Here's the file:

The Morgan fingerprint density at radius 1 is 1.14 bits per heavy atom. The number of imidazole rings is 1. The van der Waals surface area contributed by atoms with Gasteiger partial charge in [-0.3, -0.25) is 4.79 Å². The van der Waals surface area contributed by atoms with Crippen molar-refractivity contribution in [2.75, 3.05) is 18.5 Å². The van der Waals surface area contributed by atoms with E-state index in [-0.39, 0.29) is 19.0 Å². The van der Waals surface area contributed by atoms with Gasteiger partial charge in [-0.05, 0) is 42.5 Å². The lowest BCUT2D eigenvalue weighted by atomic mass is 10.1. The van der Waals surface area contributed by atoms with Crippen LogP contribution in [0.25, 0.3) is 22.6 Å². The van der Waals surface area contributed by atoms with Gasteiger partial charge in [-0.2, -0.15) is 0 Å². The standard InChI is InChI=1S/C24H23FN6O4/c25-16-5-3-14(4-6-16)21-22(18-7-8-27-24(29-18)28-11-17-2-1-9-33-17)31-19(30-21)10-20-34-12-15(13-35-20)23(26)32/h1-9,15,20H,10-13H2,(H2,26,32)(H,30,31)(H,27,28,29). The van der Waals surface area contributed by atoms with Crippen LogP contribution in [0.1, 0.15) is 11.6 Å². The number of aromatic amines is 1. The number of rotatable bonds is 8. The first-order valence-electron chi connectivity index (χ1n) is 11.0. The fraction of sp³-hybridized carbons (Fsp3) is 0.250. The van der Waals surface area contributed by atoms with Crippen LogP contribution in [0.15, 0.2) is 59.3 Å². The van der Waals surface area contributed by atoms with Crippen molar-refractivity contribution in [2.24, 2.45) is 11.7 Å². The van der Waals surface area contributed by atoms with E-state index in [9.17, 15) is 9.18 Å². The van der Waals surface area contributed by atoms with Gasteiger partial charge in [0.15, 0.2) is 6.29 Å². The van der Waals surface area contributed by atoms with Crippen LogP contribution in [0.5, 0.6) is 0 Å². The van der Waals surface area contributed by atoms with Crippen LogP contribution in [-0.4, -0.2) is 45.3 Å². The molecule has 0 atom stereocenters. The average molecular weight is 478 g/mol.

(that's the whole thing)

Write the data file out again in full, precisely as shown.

The Morgan fingerprint density at radius 1 is 1.14 bits per heavy atom. The number of imidazole rings is 1. The van der Waals surface area contributed by atoms with Gasteiger partial charge in [-0.3, -0.25) is 4.79 Å². The van der Waals surface area contributed by atoms with Crippen molar-refractivity contribution in [2.75, 3.05) is 18.5 Å². The van der Waals surface area contributed by atoms with E-state index in [-0.39, 0.29) is 19.0 Å². The van der Waals surface area contributed by atoms with Gasteiger partial charge in [-0.05, 0) is 42.5 Å². The lowest BCUT2D eigenvalue weighted by atomic mass is 10.1. The van der Waals surface area contributed by atoms with Crippen LogP contribution in [0.25, 0.3) is 22.6 Å². The van der Waals surface area contributed by atoms with Gasteiger partial charge in [-0.2, -0.15) is 0 Å². The standard InChI is InChI=1S/C24H23FN6O4/c25-16-5-3-14(4-6-16)21-22(18-7-8-27-24(29-18)28-11-17-2-1-9-33-17)31-19(30-21)10-20-34-12-15(13-35-20)23(26)32/h1-9,15,20H,10-13H2,(H2,26,32)(H,30,31)(H,27,28,29). The van der Waals surface area contributed by atoms with Crippen LogP contribution in [0.1, 0.15) is 11.6 Å². The number of aromatic amines is 1. The number of rotatable bonds is 8. The first-order valence-electron chi connectivity index (χ1n) is 11.0. The fraction of sp³-hybridized carbons (Fsp3) is 0.250. The van der Waals surface area contributed by atoms with Crippen LogP contribution in [0.15, 0.2) is 59.3 Å². The van der Waals surface area contributed by atoms with Crippen molar-refractivity contribution in [2.24, 2.45) is 11.7 Å². The van der Waals surface area contributed by atoms with E-state index in [9.17, 15) is 9.18 Å². The van der Waals surface area contributed by atoms with Gasteiger partial charge in [0.15, 0.2) is 6.29 Å². The van der Waals surface area contributed by atoms with Crippen LogP contribution in [0.5, 0.6) is 0 Å². The van der Waals surface area contributed by atoms with Crippen LogP contribution in [-0.4, -0.2) is 45.3 Å². The molecule has 0 atom stereocenters. The average molecular weight is 478 g/mol.